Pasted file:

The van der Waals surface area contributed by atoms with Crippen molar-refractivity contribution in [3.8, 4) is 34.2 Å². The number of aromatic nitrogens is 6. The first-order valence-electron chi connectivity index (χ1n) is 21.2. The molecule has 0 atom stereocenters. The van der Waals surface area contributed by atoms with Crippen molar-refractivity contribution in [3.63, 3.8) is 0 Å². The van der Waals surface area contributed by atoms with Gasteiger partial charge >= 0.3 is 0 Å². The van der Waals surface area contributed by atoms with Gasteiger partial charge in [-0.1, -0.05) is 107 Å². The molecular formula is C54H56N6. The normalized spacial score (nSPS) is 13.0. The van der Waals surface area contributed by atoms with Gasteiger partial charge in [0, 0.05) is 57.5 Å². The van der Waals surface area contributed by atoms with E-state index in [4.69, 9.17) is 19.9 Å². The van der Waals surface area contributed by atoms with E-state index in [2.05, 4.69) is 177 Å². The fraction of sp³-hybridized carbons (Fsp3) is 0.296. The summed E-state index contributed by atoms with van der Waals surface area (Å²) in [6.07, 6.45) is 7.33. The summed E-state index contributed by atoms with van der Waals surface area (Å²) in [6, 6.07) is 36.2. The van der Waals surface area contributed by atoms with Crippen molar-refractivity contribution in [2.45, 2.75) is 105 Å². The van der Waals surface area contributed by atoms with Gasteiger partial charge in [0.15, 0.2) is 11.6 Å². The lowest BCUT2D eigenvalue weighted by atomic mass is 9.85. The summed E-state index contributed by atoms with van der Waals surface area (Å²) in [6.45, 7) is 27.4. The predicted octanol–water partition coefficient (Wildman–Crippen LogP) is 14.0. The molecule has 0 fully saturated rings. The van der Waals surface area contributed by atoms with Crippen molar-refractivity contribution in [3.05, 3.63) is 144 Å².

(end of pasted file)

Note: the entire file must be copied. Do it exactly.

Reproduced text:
The van der Waals surface area contributed by atoms with Crippen molar-refractivity contribution in [3.8, 4) is 34.2 Å². The number of aromatic nitrogens is 6. The first-order valence-electron chi connectivity index (χ1n) is 21.2. The molecule has 0 atom stereocenters. The van der Waals surface area contributed by atoms with Crippen molar-refractivity contribution in [3.63, 3.8) is 0 Å². The van der Waals surface area contributed by atoms with Gasteiger partial charge >= 0.3 is 0 Å². The van der Waals surface area contributed by atoms with Gasteiger partial charge in [-0.1, -0.05) is 107 Å². The molecular formula is C54H56N6. The normalized spacial score (nSPS) is 13.0. The van der Waals surface area contributed by atoms with Gasteiger partial charge in [0, 0.05) is 57.5 Å². The van der Waals surface area contributed by atoms with E-state index in [4.69, 9.17) is 19.9 Å². The van der Waals surface area contributed by atoms with E-state index in [2.05, 4.69) is 177 Å². The fraction of sp³-hybridized carbons (Fsp3) is 0.296. The summed E-state index contributed by atoms with van der Waals surface area (Å²) in [6.07, 6.45) is 7.33. The summed E-state index contributed by atoms with van der Waals surface area (Å²) in [6, 6.07) is 36.2. The van der Waals surface area contributed by atoms with Crippen molar-refractivity contribution in [2.45, 2.75) is 105 Å². The van der Waals surface area contributed by atoms with Gasteiger partial charge in [0.15, 0.2) is 11.6 Å². The lowest BCUT2D eigenvalue weighted by atomic mass is 9.85. The summed E-state index contributed by atoms with van der Waals surface area (Å²) in [6.45, 7) is 27.4. The predicted octanol–water partition coefficient (Wildman–Crippen LogP) is 14.0. The molecule has 0 fully saturated rings. The van der Waals surface area contributed by atoms with Crippen molar-refractivity contribution in [3.05, 3.63) is 144 Å².